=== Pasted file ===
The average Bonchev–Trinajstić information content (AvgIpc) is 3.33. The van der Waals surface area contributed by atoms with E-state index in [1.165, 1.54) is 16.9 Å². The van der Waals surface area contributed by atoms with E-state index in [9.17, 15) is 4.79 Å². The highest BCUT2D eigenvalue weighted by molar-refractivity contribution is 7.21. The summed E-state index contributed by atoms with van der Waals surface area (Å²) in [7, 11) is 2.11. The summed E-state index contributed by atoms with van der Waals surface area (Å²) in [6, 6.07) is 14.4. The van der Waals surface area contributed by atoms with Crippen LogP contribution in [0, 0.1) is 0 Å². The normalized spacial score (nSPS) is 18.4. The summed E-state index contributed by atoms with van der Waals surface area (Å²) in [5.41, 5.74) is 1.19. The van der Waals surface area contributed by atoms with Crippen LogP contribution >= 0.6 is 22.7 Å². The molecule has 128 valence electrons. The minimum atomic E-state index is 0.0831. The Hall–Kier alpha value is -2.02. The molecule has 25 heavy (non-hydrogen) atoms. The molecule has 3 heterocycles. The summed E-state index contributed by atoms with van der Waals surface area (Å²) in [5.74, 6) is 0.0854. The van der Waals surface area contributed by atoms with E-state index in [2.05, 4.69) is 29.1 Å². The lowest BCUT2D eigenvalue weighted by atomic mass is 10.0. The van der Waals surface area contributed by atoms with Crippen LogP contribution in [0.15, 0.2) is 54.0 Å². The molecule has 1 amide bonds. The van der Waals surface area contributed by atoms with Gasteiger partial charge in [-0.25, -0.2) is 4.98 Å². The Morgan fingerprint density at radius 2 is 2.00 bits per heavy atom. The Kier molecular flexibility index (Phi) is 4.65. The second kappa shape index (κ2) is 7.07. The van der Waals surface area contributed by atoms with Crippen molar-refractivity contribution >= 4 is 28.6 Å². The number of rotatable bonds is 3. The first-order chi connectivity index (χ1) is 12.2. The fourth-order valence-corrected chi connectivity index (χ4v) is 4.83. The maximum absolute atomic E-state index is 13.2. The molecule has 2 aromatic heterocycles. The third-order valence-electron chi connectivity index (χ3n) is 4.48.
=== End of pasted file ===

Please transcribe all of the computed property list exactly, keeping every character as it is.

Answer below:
The average Bonchev–Trinajstić information content (AvgIpc) is 3.33. The van der Waals surface area contributed by atoms with E-state index in [1.165, 1.54) is 16.9 Å². The van der Waals surface area contributed by atoms with E-state index in [9.17, 15) is 4.79 Å². The highest BCUT2D eigenvalue weighted by molar-refractivity contribution is 7.21. The summed E-state index contributed by atoms with van der Waals surface area (Å²) in [7, 11) is 2.11. The summed E-state index contributed by atoms with van der Waals surface area (Å²) in [6, 6.07) is 14.4. The van der Waals surface area contributed by atoms with Crippen LogP contribution in [0, 0.1) is 0 Å². The normalized spacial score (nSPS) is 18.4. The summed E-state index contributed by atoms with van der Waals surface area (Å²) in [5.41, 5.74) is 1.19. The van der Waals surface area contributed by atoms with Crippen LogP contribution >= 0.6 is 22.7 Å². The molecule has 128 valence electrons. The minimum atomic E-state index is 0.0831. The Hall–Kier alpha value is -2.02. The molecule has 25 heavy (non-hydrogen) atoms. The molecule has 3 heterocycles. The summed E-state index contributed by atoms with van der Waals surface area (Å²) in [5.74, 6) is 0.0854. The van der Waals surface area contributed by atoms with E-state index in [2.05, 4.69) is 29.1 Å². The lowest BCUT2D eigenvalue weighted by atomic mass is 10.0. The van der Waals surface area contributed by atoms with Crippen LogP contribution in [0.15, 0.2) is 54.0 Å². The molecule has 1 amide bonds. The van der Waals surface area contributed by atoms with Gasteiger partial charge in [-0.25, -0.2) is 4.98 Å². The Morgan fingerprint density at radius 2 is 2.00 bits per heavy atom. The Kier molecular flexibility index (Phi) is 4.65. The second kappa shape index (κ2) is 7.07. The van der Waals surface area contributed by atoms with Crippen molar-refractivity contribution >= 4 is 28.6 Å². The number of rotatable bonds is 3. The first-order chi connectivity index (χ1) is 12.2. The fourth-order valence-corrected chi connectivity index (χ4v) is 4.83. The maximum absolute atomic E-state index is 13.2. The molecule has 2 aromatic heterocycles. The third-order valence-electron chi connectivity index (χ3n) is 4.48.